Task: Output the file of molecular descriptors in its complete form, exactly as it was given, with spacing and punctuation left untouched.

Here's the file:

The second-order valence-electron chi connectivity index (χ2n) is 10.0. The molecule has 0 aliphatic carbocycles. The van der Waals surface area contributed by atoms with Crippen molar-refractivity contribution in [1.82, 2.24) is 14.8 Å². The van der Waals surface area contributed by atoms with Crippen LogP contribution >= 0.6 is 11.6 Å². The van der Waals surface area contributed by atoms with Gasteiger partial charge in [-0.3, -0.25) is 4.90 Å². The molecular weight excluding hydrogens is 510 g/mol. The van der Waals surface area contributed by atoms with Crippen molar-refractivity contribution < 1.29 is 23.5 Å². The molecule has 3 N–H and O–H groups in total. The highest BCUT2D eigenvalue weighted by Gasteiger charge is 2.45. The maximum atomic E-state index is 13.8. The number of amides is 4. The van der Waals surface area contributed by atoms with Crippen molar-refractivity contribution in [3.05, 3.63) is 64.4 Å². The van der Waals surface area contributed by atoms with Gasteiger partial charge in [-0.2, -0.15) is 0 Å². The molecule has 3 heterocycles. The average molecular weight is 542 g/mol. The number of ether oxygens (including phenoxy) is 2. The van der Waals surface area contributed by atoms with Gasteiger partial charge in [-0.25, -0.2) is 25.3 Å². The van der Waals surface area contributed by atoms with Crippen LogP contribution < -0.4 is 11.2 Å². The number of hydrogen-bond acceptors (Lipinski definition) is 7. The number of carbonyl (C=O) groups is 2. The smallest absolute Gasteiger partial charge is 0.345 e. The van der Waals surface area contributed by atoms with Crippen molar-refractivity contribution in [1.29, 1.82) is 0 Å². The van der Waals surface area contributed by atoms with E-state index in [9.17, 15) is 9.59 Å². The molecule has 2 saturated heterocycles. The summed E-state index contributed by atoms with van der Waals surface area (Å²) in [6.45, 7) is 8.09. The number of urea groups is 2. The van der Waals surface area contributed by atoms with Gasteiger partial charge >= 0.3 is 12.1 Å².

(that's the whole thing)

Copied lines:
The second-order valence-electron chi connectivity index (χ2n) is 10.0. The molecule has 0 aliphatic carbocycles. The van der Waals surface area contributed by atoms with Crippen molar-refractivity contribution in [1.82, 2.24) is 14.8 Å². The van der Waals surface area contributed by atoms with Crippen LogP contribution >= 0.6 is 11.6 Å². The van der Waals surface area contributed by atoms with Gasteiger partial charge in [-0.3, -0.25) is 4.90 Å². The molecular weight excluding hydrogens is 510 g/mol. The van der Waals surface area contributed by atoms with Crippen molar-refractivity contribution < 1.29 is 23.5 Å². The molecule has 3 N–H and O–H groups in total. The highest BCUT2D eigenvalue weighted by Gasteiger charge is 2.45. The maximum atomic E-state index is 13.8. The number of amides is 4. The van der Waals surface area contributed by atoms with Crippen molar-refractivity contribution in [3.05, 3.63) is 64.4 Å². The van der Waals surface area contributed by atoms with Gasteiger partial charge in [-0.2, -0.15) is 0 Å². The molecule has 3 heterocycles. The average molecular weight is 542 g/mol. The number of ether oxygens (including phenoxy) is 2. The van der Waals surface area contributed by atoms with Gasteiger partial charge in [-0.25, -0.2) is 25.3 Å². The van der Waals surface area contributed by atoms with Crippen LogP contribution < -0.4 is 11.2 Å². The number of hydrogen-bond acceptors (Lipinski definition) is 7. The number of carbonyl (C=O) groups is 2. The smallest absolute Gasteiger partial charge is 0.345 e. The van der Waals surface area contributed by atoms with Crippen molar-refractivity contribution in [1.29, 1.82) is 0 Å². The van der Waals surface area contributed by atoms with E-state index in [9.17, 15) is 9.59 Å². The molecule has 2 saturated heterocycles. The summed E-state index contributed by atoms with van der Waals surface area (Å²) in [6.45, 7) is 8.09. The number of urea groups is 2. The van der Waals surface area contributed by atoms with Gasteiger partial charge >= 0.3 is 12.1 Å².